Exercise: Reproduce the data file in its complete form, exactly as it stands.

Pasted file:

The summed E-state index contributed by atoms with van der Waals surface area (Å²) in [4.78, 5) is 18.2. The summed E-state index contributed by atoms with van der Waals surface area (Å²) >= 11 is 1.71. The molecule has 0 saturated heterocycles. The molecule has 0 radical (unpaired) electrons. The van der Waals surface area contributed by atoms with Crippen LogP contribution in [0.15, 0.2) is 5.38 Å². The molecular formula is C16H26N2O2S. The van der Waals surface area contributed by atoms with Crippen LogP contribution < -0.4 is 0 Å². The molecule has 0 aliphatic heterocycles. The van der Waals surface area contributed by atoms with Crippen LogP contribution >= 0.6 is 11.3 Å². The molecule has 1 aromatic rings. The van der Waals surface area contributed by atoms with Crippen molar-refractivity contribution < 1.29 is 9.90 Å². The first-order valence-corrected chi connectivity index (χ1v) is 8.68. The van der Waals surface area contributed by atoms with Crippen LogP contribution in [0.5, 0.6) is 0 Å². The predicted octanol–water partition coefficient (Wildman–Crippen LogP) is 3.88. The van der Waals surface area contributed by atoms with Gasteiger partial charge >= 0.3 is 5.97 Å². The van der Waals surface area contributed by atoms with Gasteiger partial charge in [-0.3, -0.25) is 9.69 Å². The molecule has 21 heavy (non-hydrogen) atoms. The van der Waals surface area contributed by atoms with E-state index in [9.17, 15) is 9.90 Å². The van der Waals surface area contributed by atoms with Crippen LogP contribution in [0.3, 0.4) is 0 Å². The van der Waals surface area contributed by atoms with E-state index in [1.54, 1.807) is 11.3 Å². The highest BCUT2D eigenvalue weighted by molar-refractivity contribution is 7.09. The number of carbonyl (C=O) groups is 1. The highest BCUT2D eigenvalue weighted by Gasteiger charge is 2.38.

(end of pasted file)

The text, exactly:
The summed E-state index contributed by atoms with van der Waals surface area (Å²) in [4.78, 5) is 18.2. The summed E-state index contributed by atoms with van der Waals surface area (Å²) >= 11 is 1.71. The molecule has 0 saturated heterocycles. The molecule has 0 radical (unpaired) electrons. The van der Waals surface area contributed by atoms with Crippen LogP contribution in [0.15, 0.2) is 5.38 Å². The molecular formula is C16H26N2O2S. The van der Waals surface area contributed by atoms with Crippen LogP contribution < -0.4 is 0 Å². The molecule has 0 aliphatic heterocycles. The van der Waals surface area contributed by atoms with Crippen LogP contribution >= 0.6 is 11.3 Å². The molecule has 1 aromatic rings. The van der Waals surface area contributed by atoms with Crippen molar-refractivity contribution < 1.29 is 9.90 Å². The first-order valence-corrected chi connectivity index (χ1v) is 8.68. The van der Waals surface area contributed by atoms with Crippen LogP contribution in [0.5, 0.6) is 0 Å². The predicted octanol–water partition coefficient (Wildman–Crippen LogP) is 3.88. The van der Waals surface area contributed by atoms with Gasteiger partial charge >= 0.3 is 5.97 Å². The van der Waals surface area contributed by atoms with Gasteiger partial charge in [-0.3, -0.25) is 9.69 Å². The molecule has 21 heavy (non-hydrogen) atoms. The van der Waals surface area contributed by atoms with E-state index in [9.17, 15) is 9.90 Å². The van der Waals surface area contributed by atoms with Crippen LogP contribution in [0.3, 0.4) is 0 Å². The van der Waals surface area contributed by atoms with E-state index in [1.54, 1.807) is 11.3 Å². The highest BCUT2D eigenvalue weighted by molar-refractivity contribution is 7.09. The number of carbonyl (C=O) groups is 1. The highest BCUT2D eigenvalue weighted by Gasteiger charge is 2.38.